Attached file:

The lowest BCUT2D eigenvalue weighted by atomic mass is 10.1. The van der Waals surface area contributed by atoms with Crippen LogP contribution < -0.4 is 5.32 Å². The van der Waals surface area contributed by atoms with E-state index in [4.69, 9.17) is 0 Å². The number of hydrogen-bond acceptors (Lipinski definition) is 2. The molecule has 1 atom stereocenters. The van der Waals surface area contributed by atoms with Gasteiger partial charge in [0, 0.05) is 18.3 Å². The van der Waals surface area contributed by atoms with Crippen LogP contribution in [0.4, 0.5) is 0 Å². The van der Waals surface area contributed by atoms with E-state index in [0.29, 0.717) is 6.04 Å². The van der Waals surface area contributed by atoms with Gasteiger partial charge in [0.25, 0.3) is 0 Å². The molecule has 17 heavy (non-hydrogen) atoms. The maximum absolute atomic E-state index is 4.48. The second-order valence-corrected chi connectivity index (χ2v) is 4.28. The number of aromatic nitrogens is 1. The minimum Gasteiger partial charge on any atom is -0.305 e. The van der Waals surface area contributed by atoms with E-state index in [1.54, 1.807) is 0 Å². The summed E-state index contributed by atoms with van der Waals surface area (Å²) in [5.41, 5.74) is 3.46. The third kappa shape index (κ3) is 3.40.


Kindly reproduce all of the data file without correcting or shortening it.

The lowest BCUT2D eigenvalue weighted by atomic mass is 10.1. The van der Waals surface area contributed by atoms with Crippen LogP contribution < -0.4 is 5.32 Å². The van der Waals surface area contributed by atoms with E-state index in [4.69, 9.17) is 0 Å². The number of hydrogen-bond acceptors (Lipinski definition) is 2. The molecule has 1 atom stereocenters. The van der Waals surface area contributed by atoms with Gasteiger partial charge in [0, 0.05) is 18.3 Å². The van der Waals surface area contributed by atoms with Crippen LogP contribution in [0.4, 0.5) is 0 Å². The van der Waals surface area contributed by atoms with E-state index in [0.29, 0.717) is 6.04 Å². The van der Waals surface area contributed by atoms with Gasteiger partial charge in [0.25, 0.3) is 0 Å². The molecule has 17 heavy (non-hydrogen) atoms. The maximum absolute atomic E-state index is 4.48. The second-order valence-corrected chi connectivity index (χ2v) is 4.28. The number of aromatic nitrogens is 1. The minimum Gasteiger partial charge on any atom is -0.305 e. The van der Waals surface area contributed by atoms with E-state index in [1.54, 1.807) is 0 Å². The summed E-state index contributed by atoms with van der Waals surface area (Å²) in [5.41, 5.74) is 3.46. The third kappa shape index (κ3) is 3.40.